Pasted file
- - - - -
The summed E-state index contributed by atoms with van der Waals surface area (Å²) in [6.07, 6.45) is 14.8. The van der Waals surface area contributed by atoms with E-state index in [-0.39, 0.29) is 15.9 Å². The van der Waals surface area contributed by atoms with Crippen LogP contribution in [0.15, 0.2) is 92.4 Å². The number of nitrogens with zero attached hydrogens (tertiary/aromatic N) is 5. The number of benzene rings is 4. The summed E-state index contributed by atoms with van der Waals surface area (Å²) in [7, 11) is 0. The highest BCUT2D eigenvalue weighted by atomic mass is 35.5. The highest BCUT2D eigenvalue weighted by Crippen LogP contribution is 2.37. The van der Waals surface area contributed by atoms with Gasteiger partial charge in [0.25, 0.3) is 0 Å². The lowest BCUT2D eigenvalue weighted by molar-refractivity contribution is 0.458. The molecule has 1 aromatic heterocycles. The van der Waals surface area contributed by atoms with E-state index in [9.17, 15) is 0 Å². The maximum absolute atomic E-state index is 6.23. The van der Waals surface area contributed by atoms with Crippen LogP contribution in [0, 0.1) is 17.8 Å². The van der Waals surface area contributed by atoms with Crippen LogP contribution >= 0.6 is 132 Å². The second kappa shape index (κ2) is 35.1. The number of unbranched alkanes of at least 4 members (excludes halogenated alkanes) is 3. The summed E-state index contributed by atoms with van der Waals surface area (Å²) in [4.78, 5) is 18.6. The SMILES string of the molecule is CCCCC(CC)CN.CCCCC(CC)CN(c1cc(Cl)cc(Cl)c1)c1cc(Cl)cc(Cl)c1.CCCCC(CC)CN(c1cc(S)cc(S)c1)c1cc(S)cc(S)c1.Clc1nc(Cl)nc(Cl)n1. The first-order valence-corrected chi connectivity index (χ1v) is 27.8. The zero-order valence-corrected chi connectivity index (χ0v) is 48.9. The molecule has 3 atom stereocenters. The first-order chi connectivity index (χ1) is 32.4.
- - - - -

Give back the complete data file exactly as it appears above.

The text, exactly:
The summed E-state index contributed by atoms with van der Waals surface area (Å²) in [6.07, 6.45) is 14.8. The van der Waals surface area contributed by atoms with E-state index in [-0.39, 0.29) is 15.9 Å². The van der Waals surface area contributed by atoms with Crippen LogP contribution in [0.15, 0.2) is 92.4 Å². The number of nitrogens with zero attached hydrogens (tertiary/aromatic N) is 5. The number of benzene rings is 4. The summed E-state index contributed by atoms with van der Waals surface area (Å²) in [7, 11) is 0. The highest BCUT2D eigenvalue weighted by atomic mass is 35.5. The highest BCUT2D eigenvalue weighted by Crippen LogP contribution is 2.37. The van der Waals surface area contributed by atoms with Gasteiger partial charge in [0.25, 0.3) is 0 Å². The lowest BCUT2D eigenvalue weighted by molar-refractivity contribution is 0.458. The molecule has 1 aromatic heterocycles. The van der Waals surface area contributed by atoms with E-state index in [9.17, 15) is 0 Å². The maximum absolute atomic E-state index is 6.23. The van der Waals surface area contributed by atoms with Crippen LogP contribution in [0, 0.1) is 17.8 Å². The van der Waals surface area contributed by atoms with Crippen LogP contribution >= 0.6 is 132 Å². The second kappa shape index (κ2) is 35.1. The number of unbranched alkanes of at least 4 members (excludes halogenated alkanes) is 3. The summed E-state index contributed by atoms with van der Waals surface area (Å²) in [4.78, 5) is 18.6. The SMILES string of the molecule is CCCCC(CC)CN.CCCCC(CC)CN(c1cc(Cl)cc(Cl)c1)c1cc(Cl)cc(Cl)c1.CCCCC(CC)CN(c1cc(S)cc(S)c1)c1cc(S)cc(S)c1.Clc1nc(Cl)nc(Cl)n1. The first-order valence-corrected chi connectivity index (χ1v) is 27.8. The zero-order valence-corrected chi connectivity index (χ0v) is 48.9. The molecule has 3 atom stereocenters. The first-order chi connectivity index (χ1) is 32.4.